For example, let’s say your team is asked to create an ad that empowers and motivates women. You show the ad to a focus group of men and women using a traditional qualitative approach. In just that focus group you have numerous group dynamics (both subconsciously learned and explicitly taught) affecting how each gender responds to your questions. That is, we are in a space where certain discussions in gender equality are becoming more normalized (cat-calling is bad, for example), so both parties may be more likely to self-report that they find messages that speak to this topic empowering. But, it becomes more complicated as we introduce more nuanced issues that women may be less likely to self-report relating to. From qualitative research I’ve worked on, I’ve witnessed rationalizations such as: ‘I shouldn’t be offended by this,’ or ‘at least they are talking about this, so I ought to like it’. Is that the highest bar we’re striving for? Are we (marketers) really empowering women, or are we empowering women how we think we are supposed to?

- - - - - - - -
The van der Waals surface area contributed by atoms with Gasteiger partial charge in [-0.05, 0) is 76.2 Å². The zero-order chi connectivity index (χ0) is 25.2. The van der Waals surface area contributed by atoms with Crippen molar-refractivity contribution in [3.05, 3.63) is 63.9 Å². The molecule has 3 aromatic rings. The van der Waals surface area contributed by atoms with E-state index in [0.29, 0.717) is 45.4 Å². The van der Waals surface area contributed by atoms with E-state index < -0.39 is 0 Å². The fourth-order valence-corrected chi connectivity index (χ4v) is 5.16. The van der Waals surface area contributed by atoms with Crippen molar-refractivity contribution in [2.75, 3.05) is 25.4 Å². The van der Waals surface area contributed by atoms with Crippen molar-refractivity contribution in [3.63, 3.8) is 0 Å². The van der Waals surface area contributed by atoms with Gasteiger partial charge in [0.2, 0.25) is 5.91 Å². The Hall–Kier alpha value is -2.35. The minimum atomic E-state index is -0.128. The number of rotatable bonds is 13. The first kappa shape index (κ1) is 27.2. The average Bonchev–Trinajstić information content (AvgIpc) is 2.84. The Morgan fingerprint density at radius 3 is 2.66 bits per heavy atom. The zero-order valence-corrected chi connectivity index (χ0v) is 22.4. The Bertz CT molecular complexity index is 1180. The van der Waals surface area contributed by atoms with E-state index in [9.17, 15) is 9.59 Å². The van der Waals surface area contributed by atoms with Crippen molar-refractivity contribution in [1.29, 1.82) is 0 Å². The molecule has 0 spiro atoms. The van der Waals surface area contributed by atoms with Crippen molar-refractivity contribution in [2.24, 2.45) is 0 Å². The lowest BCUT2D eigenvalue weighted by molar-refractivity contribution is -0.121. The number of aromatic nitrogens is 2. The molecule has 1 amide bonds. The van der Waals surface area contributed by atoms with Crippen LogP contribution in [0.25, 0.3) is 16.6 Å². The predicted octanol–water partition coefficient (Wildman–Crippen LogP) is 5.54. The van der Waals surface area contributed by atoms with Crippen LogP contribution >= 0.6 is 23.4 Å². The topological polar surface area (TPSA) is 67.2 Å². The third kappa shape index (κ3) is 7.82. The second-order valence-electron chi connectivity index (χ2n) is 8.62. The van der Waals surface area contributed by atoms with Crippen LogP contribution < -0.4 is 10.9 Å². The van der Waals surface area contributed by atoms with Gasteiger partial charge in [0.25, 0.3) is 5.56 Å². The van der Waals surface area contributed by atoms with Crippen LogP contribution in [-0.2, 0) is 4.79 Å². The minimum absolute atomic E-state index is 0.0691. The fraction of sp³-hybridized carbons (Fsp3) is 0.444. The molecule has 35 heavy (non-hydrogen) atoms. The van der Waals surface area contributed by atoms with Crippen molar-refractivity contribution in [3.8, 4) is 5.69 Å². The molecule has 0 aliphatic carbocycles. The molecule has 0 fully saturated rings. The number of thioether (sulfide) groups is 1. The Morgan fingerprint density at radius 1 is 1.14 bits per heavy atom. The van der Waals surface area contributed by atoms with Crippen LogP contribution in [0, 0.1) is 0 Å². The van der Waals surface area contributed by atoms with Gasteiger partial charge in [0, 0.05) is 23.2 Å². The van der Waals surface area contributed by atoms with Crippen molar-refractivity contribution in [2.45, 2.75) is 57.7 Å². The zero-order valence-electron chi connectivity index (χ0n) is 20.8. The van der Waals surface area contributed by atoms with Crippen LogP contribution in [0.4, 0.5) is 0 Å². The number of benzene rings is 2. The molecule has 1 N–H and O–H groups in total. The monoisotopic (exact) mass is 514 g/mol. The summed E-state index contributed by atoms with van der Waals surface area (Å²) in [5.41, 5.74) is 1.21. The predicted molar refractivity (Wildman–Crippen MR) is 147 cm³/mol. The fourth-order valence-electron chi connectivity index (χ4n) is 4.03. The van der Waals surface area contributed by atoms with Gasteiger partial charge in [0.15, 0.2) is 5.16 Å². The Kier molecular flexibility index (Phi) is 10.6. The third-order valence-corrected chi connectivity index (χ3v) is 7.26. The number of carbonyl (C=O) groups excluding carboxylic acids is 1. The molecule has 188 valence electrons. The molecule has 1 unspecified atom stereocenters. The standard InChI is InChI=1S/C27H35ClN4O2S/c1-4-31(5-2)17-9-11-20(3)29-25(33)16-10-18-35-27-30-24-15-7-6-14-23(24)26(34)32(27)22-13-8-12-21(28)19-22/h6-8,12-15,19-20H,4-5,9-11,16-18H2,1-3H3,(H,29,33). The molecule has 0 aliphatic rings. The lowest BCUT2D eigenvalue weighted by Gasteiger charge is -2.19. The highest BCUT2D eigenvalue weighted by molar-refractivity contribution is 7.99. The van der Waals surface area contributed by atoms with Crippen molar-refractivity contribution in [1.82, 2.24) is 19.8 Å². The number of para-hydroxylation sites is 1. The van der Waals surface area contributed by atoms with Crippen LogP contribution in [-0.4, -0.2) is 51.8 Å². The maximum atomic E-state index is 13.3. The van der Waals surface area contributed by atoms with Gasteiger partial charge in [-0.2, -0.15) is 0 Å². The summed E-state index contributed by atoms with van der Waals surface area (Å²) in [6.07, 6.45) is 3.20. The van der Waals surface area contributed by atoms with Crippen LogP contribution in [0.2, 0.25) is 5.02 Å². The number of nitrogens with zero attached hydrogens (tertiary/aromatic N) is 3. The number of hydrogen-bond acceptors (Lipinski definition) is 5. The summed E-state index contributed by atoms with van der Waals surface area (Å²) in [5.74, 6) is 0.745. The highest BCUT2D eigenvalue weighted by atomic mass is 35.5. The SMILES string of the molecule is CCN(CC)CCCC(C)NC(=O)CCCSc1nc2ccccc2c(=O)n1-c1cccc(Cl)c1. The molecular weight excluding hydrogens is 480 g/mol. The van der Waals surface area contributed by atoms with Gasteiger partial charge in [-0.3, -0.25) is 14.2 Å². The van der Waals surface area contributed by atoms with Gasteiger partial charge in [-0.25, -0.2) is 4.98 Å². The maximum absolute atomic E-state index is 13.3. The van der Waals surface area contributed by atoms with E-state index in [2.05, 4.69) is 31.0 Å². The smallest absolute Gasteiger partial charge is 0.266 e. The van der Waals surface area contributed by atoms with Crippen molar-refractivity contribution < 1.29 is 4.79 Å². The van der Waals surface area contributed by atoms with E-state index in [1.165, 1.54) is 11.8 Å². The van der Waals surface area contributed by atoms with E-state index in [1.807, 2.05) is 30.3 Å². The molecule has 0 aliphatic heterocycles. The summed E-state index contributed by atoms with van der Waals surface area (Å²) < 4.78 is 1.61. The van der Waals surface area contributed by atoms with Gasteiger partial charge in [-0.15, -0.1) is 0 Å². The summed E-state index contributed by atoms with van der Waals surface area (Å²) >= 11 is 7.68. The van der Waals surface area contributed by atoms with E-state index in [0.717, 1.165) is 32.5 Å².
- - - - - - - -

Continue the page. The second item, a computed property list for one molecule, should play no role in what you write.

Now, back to Kendall Jenner. Below, we see the time series data showing second-by-second response to the item across Neuro-Insight’s measurements—Long Term Memory, Engagement (personal relevance), Emotional Intensity (the amount of emotion), and Approach/Withdraw (the feeling of wanting to approach something versus the gut feeling that you want to repel away from something). The measurements map back to the amount of activity in localized parts of the brain responsible for processing these responses.
A few quick takeaways from the analysis:
- Intro & Protest